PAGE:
History Detectives

The PBS show, “History Detectives,” just contacted me because of my shorthand site. They have some shorthand written in the early ’20s, but it sure looks like Pitman to me. I had to send it off to a friend who knows early 20th century Pitman for a transcript.
Damn.  So much for my 15 minutes of fame!

(by Marc
for group greggshorthand)

13 comments Add yours
  1. That would have been fun. I'd still be interested in seeing a segment like this on shorthand — though Pitman is hardly ancient hieroglyphs! (And I wouldn't dare suggest to an age-sensitive Pitman user like my mum that it was!)

  2. Although Gregg became the "dominant" shorthand taught in the U.S., I know Pitman was still taught in parts of New York state as "recently" as 1958 because a girl who transferred to my high school from New York mid-term could not join our class as she'd already had several months of Pitman before her family moved.

  3. Phil's story is amusing. I actually checked out one of those teen romance novels from the 1950s—no, I don't normally opt for that genre. But the title was too intriguing to pass up: Toby: Law Stenographer. I just had to see how they'd work a romance story of out that particular line of work. And the story happened to be set in New York City.

    The only thing that hit me wrong was when Toby actually starts learning shorthand:
    Even away from school, as people talked, her mind automatically translated their words into the complicated little symbols of the Pitman system of shorthand.And I thought to myself, how could the author do that to the poor girl?! 😮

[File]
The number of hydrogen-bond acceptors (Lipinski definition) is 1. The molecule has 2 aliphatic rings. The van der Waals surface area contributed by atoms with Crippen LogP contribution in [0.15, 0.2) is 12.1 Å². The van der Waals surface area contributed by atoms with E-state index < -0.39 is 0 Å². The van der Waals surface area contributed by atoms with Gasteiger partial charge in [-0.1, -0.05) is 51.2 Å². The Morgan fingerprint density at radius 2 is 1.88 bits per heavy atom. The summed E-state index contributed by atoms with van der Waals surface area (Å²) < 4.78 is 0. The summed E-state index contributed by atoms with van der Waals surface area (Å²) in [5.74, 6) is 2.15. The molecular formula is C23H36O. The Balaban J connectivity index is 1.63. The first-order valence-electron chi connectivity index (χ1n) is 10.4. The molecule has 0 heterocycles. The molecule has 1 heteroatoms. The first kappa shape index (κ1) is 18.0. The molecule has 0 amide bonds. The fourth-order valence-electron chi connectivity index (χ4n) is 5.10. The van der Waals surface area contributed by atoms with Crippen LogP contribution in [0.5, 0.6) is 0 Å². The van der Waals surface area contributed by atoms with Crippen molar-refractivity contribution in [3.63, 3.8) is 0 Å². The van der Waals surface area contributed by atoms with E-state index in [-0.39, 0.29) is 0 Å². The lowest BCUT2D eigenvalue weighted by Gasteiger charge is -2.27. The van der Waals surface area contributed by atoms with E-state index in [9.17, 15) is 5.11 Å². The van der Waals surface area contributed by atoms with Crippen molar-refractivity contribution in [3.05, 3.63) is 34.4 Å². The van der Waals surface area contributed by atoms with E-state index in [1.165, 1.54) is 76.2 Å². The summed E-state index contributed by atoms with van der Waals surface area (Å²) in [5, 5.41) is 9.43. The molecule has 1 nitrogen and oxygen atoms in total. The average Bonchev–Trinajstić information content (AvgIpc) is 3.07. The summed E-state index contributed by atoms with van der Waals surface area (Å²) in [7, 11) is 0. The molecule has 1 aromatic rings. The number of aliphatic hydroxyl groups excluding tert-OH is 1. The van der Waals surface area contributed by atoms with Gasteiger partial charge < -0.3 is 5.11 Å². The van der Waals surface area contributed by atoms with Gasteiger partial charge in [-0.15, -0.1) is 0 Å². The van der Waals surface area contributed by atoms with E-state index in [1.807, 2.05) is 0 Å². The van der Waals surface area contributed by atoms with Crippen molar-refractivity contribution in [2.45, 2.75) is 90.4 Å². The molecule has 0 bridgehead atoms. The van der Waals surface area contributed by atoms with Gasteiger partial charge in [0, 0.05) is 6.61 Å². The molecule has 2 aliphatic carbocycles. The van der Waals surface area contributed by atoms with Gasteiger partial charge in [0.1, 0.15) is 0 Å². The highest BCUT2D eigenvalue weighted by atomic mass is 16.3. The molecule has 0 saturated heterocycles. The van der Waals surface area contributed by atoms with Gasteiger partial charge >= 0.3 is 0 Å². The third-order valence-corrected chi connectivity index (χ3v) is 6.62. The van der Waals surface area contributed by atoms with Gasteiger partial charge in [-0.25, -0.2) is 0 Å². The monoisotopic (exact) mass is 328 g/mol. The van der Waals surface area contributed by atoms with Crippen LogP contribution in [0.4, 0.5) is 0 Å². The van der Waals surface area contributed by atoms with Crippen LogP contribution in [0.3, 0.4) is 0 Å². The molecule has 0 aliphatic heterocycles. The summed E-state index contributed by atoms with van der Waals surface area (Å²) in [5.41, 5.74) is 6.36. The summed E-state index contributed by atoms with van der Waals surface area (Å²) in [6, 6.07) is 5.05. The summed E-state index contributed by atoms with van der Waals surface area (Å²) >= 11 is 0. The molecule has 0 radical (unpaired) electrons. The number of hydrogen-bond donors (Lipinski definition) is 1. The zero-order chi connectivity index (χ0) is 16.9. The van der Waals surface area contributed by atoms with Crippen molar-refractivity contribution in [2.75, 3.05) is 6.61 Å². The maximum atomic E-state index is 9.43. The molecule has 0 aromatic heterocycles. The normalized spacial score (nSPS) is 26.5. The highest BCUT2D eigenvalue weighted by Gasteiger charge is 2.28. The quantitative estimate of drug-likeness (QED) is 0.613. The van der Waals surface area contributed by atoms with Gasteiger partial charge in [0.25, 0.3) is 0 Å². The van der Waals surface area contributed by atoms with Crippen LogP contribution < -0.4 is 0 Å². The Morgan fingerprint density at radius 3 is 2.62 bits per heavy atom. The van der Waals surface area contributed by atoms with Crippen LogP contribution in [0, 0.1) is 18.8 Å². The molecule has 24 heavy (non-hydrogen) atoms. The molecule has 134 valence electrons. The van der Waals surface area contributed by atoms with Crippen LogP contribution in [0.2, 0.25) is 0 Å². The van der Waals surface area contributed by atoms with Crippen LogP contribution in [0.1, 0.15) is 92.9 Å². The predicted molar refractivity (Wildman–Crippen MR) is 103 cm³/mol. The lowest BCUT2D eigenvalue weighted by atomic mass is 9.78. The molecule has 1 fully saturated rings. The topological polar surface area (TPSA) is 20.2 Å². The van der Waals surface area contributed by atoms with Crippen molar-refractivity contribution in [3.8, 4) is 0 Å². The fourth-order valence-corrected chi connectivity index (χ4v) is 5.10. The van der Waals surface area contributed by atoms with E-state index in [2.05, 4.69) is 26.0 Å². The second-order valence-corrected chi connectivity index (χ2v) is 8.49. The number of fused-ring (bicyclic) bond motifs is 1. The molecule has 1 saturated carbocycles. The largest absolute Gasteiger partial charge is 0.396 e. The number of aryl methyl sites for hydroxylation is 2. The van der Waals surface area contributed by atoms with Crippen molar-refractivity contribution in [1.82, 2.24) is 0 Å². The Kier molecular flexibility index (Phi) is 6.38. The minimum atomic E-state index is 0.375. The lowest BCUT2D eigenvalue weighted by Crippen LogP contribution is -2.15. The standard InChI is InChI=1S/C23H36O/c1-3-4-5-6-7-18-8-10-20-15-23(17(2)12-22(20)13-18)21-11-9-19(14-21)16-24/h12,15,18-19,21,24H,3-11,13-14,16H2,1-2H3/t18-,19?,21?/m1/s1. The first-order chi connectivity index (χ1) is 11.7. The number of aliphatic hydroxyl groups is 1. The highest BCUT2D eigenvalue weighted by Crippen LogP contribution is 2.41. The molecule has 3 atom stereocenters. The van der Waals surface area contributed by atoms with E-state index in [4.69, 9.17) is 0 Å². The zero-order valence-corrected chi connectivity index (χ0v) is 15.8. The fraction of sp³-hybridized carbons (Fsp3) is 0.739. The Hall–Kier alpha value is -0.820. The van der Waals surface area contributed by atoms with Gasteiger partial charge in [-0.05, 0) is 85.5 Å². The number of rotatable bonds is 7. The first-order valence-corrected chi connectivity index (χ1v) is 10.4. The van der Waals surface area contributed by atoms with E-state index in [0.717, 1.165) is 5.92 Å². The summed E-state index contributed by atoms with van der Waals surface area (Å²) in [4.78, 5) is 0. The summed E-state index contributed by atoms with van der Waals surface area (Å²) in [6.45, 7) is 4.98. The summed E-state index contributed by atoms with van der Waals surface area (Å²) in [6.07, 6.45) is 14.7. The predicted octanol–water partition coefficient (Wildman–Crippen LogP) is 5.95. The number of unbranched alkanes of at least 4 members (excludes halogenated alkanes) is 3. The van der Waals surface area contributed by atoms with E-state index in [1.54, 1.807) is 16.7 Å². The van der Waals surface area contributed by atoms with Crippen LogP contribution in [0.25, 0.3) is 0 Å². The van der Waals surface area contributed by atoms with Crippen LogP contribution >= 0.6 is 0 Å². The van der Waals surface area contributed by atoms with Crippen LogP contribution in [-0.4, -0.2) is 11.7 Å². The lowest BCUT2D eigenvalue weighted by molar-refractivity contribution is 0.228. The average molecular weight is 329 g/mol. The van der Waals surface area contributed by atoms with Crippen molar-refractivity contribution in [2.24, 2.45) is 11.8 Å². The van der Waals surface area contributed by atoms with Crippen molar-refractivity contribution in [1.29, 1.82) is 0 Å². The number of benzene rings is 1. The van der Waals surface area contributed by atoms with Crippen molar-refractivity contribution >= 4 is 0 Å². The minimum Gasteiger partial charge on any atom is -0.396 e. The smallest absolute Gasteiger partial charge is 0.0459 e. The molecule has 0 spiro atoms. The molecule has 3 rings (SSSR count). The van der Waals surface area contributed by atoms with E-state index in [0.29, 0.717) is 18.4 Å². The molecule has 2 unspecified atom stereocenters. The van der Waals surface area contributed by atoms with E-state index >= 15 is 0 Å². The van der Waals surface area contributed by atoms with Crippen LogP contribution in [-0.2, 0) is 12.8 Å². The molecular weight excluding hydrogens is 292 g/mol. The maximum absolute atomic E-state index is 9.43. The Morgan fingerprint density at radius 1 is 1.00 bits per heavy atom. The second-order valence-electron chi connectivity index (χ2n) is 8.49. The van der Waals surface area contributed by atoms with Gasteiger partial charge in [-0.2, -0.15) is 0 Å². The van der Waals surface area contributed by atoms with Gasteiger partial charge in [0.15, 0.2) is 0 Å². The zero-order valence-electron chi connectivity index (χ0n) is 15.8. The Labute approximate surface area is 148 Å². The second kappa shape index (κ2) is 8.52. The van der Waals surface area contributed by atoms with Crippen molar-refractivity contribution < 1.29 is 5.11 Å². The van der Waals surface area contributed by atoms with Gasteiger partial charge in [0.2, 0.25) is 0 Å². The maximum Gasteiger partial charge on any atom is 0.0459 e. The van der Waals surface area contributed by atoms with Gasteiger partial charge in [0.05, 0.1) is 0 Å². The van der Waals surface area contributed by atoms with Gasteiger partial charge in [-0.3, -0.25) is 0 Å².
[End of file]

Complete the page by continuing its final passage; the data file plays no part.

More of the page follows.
At least the author expressed it honestly enough—"the complicated little symbols…" As opposed to "the smooth, light and graceful curves of the Gregg system…"

  4. Anyone who checks the Teachers' handbooks which laid out the lesson plans for class should readily see that half a semester into beginning Gregg, one who was unfamiliar with the Gregg methodology could not be absorbed into a classroom environment. I seem to remember the girl's name was Marilyn Hugg and when she joined a beginning class her next year she did quite well. LOL

  5. Seriously, though, as I embark on learning Evans Shorthand, I'm wondering if this isn't all a lot easier the second time around, once you've got the notion of swapping out phonemes for little squiggles. (I'm hoping that's the case, at least.)

  6. I studied the Evans text last night (okay, while "The Apprentice" was on in the background — this year's display of vulgar narcissism mistaking itself for business acumen). Because I already had mental pegs for so many of the principles, I woke up remembering a lot of the Evans strokes.

    I have to say, I really like it, especially since my handwriting is small and careful, so the big, flowing curves of Gregg have always felt to my hand like roller-skating on ice, whereas Evans is smaller and more angular. That said, seeing another system gives me an appreciation for all the nuances in Gregg.

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